Lunch Meat of the Week – Corned Beef

October 11, 2018 at 5:02 AM | Posted in One of America's Favorites | Leave a comment
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Corned beef

Corned beef is a salt-cured beef product. The term comes from the treatment of the meat with large grained rock salt, also called “corns” of salt. It is featured as an ingredient in many cuisines.

Most recipes include nitrates or nitrites, which convert the natural myoglobin in beef to nitrosomyoglobin, giving a pink color. Nitrates and nitrites reduce the risk of dangerous botulism during curing by inhibiting the growth of Clostridium botulinum spores, but have been shown to be linked to increased cancer risk. Beef cured with salt only has a gray color and is sometimes called “New England corned beef.” Sometimes, sugar and spices are also added to corned beef recipes.

It was popular during World War I and World War II, when fresh meat was rationed. It also remains especially popular in Canada in a variety of dishes.

A corned beef on rye bread sandwich

Although the exact beginnings of corned beef are unknown, it most likely came about when people began preserving meat through salt-curing. Evidence of its legacy is apparent in numerous cultures, including ancient Europe and the Middle East. The word corn derives from Old English and is used to describe any small, hard particles or grains. In the case of corned beef, the word may refer to the coarse, granular salts used to cure the beef. The word “corned” may also refer to the corns of potassium nitrate, also known as saltpeter, which were formerly used to preserve the meat.

Corned beef on a bagel with mustard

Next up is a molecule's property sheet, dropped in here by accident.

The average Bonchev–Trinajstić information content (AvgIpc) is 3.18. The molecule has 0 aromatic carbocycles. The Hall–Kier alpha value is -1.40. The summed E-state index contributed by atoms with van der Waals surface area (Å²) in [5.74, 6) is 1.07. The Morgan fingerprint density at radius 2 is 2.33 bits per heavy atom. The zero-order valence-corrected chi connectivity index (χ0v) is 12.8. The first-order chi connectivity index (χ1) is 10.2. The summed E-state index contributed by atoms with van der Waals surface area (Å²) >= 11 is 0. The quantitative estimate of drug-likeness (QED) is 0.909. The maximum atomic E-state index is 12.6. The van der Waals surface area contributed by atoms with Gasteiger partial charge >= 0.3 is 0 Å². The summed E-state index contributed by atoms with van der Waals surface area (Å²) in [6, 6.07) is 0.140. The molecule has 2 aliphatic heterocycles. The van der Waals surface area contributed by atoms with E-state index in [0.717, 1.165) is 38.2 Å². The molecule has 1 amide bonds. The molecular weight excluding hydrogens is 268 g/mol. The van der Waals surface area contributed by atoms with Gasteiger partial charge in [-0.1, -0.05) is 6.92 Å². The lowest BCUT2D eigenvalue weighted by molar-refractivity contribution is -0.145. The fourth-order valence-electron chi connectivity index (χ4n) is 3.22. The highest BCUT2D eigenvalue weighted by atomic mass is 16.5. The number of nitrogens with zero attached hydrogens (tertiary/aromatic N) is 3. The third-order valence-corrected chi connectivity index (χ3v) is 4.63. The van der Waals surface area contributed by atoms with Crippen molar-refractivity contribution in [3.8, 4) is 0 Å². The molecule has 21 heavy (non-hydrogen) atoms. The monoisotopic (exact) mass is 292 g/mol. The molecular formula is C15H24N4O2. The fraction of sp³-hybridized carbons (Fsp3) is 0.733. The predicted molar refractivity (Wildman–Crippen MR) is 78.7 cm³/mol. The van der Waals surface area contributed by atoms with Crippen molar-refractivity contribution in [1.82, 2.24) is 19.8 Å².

In North America, corned beef dishes are associated with traditional Irish cuisine. However, considerable debate remains about the association of corned beef with Ireland. Mark Kurlansky, in his book Salt, states that the Irish produced a salted beef around the Middle Ages that was the “forerunner of what today is known as Irish corned beef” and in the 17th century, the English named the Irish salted beef “corned beef”.

Some say until the wave of 18th-century Irish immigration to the United States, many of the ethnic Irish had not begun to consume corned beef dishes as seen today. The popularity of corned beef compared to bacon among the immigrant Irish may have been due to corned beef being considered a luxury product in their native land, while it was cheaply and readily available in America.

The Jewish population produced similar salt-cured meat from beef brisket, which Irish immigrants purchased as corned beef from Jewish butchers. This may have been facilitated by the close cultural interactions and collaboration of these two diverse cultures in the United States’ main 19th- and 20th-century immigrant port of entry, New York City.

Corned beef hash out of the can

Canned corned beef has long been one of the standard meals included in military field ration packs around the world, due to its simplicity and instant preparation in such rations. One example is the American Meal, Ready-to-Eat (MRE) pack. Astronaut John Young sneaked a contraband corned beef sandwich on board Gemini 3, hiding it in a pocket of his spacesuit.

 

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